The consultant did a rectal examination of the prostate and was not happy with the findings so we walked around to the X-ray department and he performed a trans-rectal ultrasound and prostate biopsy that same evening.

I was originally going to return back to Kazakhstan the next day but was advised not to travel due to the risks involved with the biopsy, and would be seen in ten days with the results.

I was still expecting to be told it was just an infection. However, at the appointment it was confirmed that I had an aggressive prostate cancer, with a Gleason score of 9/10. It took some time to sink in, I couldn’t believe that it was happening to me. We only told close family at first, nobody could really believe it, as I was so fit and had no other symptoms.

The initial MRI scan showed that the cancer had spread into the pelvic area too – and I later found out it had also spread to my bladder. My initial concern was how long I had to live, and that I needed to make sure that Carol was financially secure should I die. It was difficult to accept that it was happening to me, and during the next two weeks in particular it was very difficult for both myself and Carol emotionally.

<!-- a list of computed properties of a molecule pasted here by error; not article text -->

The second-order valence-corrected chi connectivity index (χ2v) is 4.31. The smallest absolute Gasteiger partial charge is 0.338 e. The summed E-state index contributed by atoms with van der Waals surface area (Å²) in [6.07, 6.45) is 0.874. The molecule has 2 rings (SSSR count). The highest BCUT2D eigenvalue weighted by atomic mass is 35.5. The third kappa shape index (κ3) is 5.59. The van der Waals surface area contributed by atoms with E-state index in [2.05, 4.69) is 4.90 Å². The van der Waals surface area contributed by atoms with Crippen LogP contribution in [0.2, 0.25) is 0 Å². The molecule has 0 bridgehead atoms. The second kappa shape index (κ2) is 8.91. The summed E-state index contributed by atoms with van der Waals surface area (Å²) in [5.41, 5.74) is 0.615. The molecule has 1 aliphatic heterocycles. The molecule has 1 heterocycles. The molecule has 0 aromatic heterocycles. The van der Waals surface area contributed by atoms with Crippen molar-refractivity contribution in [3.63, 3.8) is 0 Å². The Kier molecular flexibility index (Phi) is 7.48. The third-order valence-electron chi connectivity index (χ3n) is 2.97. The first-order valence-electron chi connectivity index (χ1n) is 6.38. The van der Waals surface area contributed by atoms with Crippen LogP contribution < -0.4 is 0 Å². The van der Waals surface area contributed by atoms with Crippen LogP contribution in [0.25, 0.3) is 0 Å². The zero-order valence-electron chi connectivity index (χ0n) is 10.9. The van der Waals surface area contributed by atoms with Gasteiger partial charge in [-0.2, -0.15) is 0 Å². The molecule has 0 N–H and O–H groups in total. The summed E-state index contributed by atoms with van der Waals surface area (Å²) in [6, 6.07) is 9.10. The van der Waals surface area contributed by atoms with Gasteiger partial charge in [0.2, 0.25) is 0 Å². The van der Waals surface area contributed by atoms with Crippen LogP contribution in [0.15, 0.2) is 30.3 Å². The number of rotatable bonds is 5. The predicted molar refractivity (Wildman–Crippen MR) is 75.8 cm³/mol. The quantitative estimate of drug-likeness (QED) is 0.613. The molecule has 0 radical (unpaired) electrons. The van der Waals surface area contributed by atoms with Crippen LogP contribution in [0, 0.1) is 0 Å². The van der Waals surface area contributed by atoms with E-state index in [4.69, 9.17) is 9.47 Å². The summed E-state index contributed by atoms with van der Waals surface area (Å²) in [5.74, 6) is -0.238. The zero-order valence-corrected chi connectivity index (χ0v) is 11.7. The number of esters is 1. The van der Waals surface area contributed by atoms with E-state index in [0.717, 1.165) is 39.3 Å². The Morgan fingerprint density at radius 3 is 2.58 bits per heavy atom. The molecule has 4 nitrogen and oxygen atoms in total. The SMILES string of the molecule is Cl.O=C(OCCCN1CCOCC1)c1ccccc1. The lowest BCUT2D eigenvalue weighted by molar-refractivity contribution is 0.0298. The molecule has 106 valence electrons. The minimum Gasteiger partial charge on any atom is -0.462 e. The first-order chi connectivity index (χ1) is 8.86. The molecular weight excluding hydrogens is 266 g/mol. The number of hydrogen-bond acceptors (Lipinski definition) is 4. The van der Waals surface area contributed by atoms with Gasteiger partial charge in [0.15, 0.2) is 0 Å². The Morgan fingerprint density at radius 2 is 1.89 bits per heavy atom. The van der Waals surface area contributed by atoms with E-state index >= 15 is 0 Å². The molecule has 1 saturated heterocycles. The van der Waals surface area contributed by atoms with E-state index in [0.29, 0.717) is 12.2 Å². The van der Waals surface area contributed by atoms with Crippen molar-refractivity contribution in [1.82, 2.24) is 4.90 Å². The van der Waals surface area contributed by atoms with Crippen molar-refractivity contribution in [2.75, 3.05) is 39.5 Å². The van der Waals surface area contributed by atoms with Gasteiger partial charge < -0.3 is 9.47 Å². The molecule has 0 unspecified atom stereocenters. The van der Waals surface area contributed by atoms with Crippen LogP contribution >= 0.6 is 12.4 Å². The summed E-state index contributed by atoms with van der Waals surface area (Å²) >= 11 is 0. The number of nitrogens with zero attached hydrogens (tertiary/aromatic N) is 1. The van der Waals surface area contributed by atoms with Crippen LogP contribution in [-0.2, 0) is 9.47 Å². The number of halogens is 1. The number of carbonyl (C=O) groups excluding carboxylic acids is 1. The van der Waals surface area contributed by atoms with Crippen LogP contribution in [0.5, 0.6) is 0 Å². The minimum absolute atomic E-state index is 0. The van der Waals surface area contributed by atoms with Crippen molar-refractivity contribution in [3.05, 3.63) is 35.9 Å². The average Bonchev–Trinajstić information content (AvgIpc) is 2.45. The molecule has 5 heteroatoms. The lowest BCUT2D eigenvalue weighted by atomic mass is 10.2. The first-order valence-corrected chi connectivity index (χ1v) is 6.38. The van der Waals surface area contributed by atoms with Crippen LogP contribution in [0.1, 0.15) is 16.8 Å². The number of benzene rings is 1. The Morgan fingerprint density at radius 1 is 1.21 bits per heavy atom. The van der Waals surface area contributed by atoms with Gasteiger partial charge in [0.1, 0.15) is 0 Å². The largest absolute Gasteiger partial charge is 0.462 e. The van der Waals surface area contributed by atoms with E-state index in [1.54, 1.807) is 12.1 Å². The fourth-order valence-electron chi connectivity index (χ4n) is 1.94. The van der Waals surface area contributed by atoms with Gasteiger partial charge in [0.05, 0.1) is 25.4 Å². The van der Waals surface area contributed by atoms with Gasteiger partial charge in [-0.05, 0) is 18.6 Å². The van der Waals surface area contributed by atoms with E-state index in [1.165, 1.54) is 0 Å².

After that, I took the engineer’s approach and started setting tasks and targets to get even fitter to give me the best chance to defeat the cancer. I also wanted to be strong for Carol.

The good news from further scans was that the cancer was not in my bones or lymph system. I was under two specialist consultants who both agreed that, as I was young and fit, they would basically throw everything but the kitchen sink at me. This has included a radical prostatectomy, hormone treatment and a seven week radiotherapy course.

All went well following my surgery, and because of my hard work with the physio and coming off the morphine pain control very quickly I was discharged early. My consultant was really impressed with all the hard work and determination that I had put in on the initial road to recovery. So I got back home and started the recovery process which included retraining my bladder and pelvic floor… all good fun!

I think my general fitness helped my recovery. I’ve worked on many platforms across the world and there is always a good gym to use, so I’d be up most mornings 4am to do an hour of aerobic activities before the start of each day. At home I run with the dogs and we having spinning bikes in the house.